January 2011

Web Version Introduction /2


RISK CAPITAL FOR SMALL FIRMS
A Guidebook & Directory
- Foreword -
Over recent years, the supply of risk capital for smaller firms in the UK has
increased quite significantly. For example, the members of the British
Venture Capital Association have reported placing some £934m in nearly
1200companies during 1987, whereas, as recently as 1979, it is thought that
the venture capital industry invested perhaps only a tenth of that figure -
most of which was supplied by the forerunner to Investors in Industry.
However, the average BVCA investment for 1987 was nearly £800,000 per
company and, due to the costs associated with the appraisal and monitoring
of investments, companies seeking relatively small amounts of below say
£50,000 in risk capital have tended to encounter almost insurmountable
difficulties in successfully raising finance.
The Business Expansion Scheme has helped partly to redress the balance
for companies seeking smaller amounts of risk (share) capital, and although
800 or so do raise external finance under the Scheme each year, this level of
activity should be seen in the context of well over two million small
businesses in the UK.
In contrast to the relative numbers of small businesses found in competitor
countries, such as the United States, West Germany, and Japan, the UK
fares quite poorly. Although precise comparisons are problematical, we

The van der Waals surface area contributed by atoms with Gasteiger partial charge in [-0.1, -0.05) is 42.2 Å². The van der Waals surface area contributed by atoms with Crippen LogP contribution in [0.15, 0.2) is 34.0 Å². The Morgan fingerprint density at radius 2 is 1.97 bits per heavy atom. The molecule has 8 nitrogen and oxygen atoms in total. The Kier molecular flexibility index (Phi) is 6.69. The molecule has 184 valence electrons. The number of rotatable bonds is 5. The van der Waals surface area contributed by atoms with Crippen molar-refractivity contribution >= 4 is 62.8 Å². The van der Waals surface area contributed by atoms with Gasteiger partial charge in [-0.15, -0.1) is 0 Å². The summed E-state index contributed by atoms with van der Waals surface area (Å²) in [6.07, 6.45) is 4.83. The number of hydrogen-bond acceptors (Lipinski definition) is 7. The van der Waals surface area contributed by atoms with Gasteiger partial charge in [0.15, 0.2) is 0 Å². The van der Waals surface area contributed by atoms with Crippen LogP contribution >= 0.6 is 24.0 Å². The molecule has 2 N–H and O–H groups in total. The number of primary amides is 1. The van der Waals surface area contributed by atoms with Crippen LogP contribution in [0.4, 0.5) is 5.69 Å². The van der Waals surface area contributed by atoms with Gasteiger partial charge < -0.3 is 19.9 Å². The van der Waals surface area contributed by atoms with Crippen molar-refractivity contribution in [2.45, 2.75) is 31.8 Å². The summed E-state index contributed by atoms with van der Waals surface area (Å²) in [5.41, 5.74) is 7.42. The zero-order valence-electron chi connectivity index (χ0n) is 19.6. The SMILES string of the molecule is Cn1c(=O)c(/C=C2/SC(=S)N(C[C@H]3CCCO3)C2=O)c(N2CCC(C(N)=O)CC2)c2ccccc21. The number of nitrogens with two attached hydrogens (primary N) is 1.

have approximately 2.5 million, and whilst West Germany certainly has a
greater number, Japan could have as many as 7.0 million. The small
business has an important central economic role to play in any country and
the economic benefits arising from a large base of expanding smaller
businesses cannot be overstated.
The UK needs a flourishing seed-bed of expanding small businesses and
thus I hope that this guide will be especially helpful in assisting such
businesses to satisfy their growth potential.
A sound financial base is a pre-requisite for justifying normal bank lending
and is the key to the survival - let alone the expansion - of any business.
Nevertheless, the injection of external equity capital in order to strengthen
this base is an option which appears to be frequently neglected. However,
with this guidebook and directory to hand, the business ownertmanager can
begin to explore the possibilities both quickly and cost-effectively.
The guidebook's case studies illustrate that, via the sale of a minority
shareholding, a fear of 'loss of control' can be unfounded; indeed, the skills,
experience and contacts that a new investor can bring to a business may be
critical to the further progress of that business.